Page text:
While President Obama’s landmark overtime expansion is pending in a Texas federal court, on May 2, 2017, the Republican House passed the Working Families Flexibility Act (H.R.1180/S.801) by a vote of 229 – 197, which would change overtime pay in the private sector, as we know it. Not one Democrat voted for the bill and Senator Elizabeth Warren called the bill a “disgrace” on Twitter. In opposition to the Act, the National Partnership for Woman & Families calls the Act “harmful, smoke-and-mirrors legislation” as it believes that the Act would set up a false choice between time and money. Why is everyone so up in arms about the Act? Let’s take a look . . .
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New York City is the third jurisdiction to pass a ban on salary history inquiries, following Massachusetts and Philadelphia.  Philadelphia’s law was set to take effect in May 2017, however, the constitutionality of Philadelphia’s ban was challenged when the Chamber of Commerce of Greater Philadelphia filed a lawsuit in federal court on April 9, 2017, claiming the ban deprives businesses of their First Amendment rights.  Read our recent article outlining the provisions of Philadelphia’s ban.  New York City’s law will take effect 180 days after the Mayor signs it, which is expected because the Mayor has expressed approval of the ban.
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A few weeks ago, the public comment period for the U.S. Equal Employment Opportunity Commission’s (EEOC) proposed guidance on unlawful workplace harassment closed, drawing mixed responses from commentators. The purpose of the proposed guidance, which was issued this past January, is to educate practitioners, employers and employees on the agency’s position toward the different types of harassment that Title VII prohibits. (more…)

How the court got there and what to do about it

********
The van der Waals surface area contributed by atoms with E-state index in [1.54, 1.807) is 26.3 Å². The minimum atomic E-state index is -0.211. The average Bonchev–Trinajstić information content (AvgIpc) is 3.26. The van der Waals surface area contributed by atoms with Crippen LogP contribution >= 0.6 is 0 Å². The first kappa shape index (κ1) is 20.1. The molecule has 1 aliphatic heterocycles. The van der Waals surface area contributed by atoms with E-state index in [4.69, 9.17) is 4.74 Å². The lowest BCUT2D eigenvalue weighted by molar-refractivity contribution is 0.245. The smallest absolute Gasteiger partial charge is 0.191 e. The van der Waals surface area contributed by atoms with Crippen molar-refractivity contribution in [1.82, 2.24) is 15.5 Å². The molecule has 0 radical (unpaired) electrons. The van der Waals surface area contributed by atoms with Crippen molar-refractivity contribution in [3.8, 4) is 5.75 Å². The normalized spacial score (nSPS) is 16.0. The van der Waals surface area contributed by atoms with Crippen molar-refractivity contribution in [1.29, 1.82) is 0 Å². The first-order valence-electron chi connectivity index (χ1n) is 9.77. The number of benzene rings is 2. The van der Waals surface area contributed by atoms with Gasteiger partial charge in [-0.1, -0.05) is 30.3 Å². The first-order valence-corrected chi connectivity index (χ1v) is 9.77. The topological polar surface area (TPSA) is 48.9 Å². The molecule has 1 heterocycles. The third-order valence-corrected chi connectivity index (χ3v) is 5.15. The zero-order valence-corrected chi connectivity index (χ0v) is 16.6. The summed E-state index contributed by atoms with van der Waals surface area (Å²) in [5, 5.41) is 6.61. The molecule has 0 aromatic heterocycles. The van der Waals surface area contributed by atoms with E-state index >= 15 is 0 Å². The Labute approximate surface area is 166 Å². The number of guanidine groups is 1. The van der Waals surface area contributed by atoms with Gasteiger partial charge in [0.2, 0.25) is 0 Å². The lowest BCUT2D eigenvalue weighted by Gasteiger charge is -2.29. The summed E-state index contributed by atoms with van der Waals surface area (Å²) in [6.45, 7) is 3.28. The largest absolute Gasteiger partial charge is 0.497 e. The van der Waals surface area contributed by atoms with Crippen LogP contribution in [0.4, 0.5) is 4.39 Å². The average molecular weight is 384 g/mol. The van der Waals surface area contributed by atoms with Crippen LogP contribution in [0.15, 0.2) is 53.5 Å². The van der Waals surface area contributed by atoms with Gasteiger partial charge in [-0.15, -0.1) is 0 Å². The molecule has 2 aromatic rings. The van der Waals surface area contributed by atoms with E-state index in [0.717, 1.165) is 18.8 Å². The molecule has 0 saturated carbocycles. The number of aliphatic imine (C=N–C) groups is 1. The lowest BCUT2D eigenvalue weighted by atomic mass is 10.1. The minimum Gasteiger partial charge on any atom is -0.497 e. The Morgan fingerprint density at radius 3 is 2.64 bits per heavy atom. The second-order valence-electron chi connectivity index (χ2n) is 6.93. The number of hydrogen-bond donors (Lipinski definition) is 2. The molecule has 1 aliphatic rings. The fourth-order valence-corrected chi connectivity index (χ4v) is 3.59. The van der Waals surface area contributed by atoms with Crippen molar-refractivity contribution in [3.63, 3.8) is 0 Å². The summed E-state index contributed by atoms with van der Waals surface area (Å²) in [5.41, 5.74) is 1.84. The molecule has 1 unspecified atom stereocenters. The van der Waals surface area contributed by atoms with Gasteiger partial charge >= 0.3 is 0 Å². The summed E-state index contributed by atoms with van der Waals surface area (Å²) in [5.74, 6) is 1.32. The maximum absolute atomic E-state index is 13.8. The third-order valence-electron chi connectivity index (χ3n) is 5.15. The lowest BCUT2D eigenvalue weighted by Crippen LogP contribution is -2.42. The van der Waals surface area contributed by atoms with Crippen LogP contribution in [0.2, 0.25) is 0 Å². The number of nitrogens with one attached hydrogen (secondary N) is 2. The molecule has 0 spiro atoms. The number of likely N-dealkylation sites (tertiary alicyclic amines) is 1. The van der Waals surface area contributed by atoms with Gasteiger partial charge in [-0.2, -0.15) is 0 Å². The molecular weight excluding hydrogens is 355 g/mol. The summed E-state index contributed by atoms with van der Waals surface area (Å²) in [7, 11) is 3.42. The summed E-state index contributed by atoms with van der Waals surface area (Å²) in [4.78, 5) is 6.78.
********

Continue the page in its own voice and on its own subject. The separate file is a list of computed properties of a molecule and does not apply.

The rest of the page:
Title VII of the Civil Rights Act of 1964 prohibits covered employers from discriminating against an employee because of her race, color, religion, sex or national origin. Until this month, no federal court of appeals had ruled that discrimination based on an employee’s sex included treating the employee differently because of her sexual orientation. The United States Court of Appeals for the Seventh Circuit changed that on April 4. (more…)

Think twice the next time you decide to forego the Oxford comma.  For the non-grammar nerds in the room, the Oxford comma, otherwise known as the serial comma, is the comma used just before the coordinating conjunction (“and” or “or”) when three or more terms are listed.  It is viewed by many as optional.  Enter the First Circuit’s recent ruling regarding Maine’s overtime law. (more…)

Employers are often hesitant to take disciplinary or other actions with an employee who has recently requested or has taken leave under the Family and Medical Leave Act (“FMLA”). While the law does not prohibit such action, employers should maintain a heightened awareness when dealing with employees who have exercised their FMLA rights. Similar to other federal employment statutes the FMLA includes retaliation provisions and often adverse employment actions (such as demotions, changes in position, suspensions, or terminations) are argued to be retaliatory when they are in close temporal proximity to an FMLA leave or requested leave.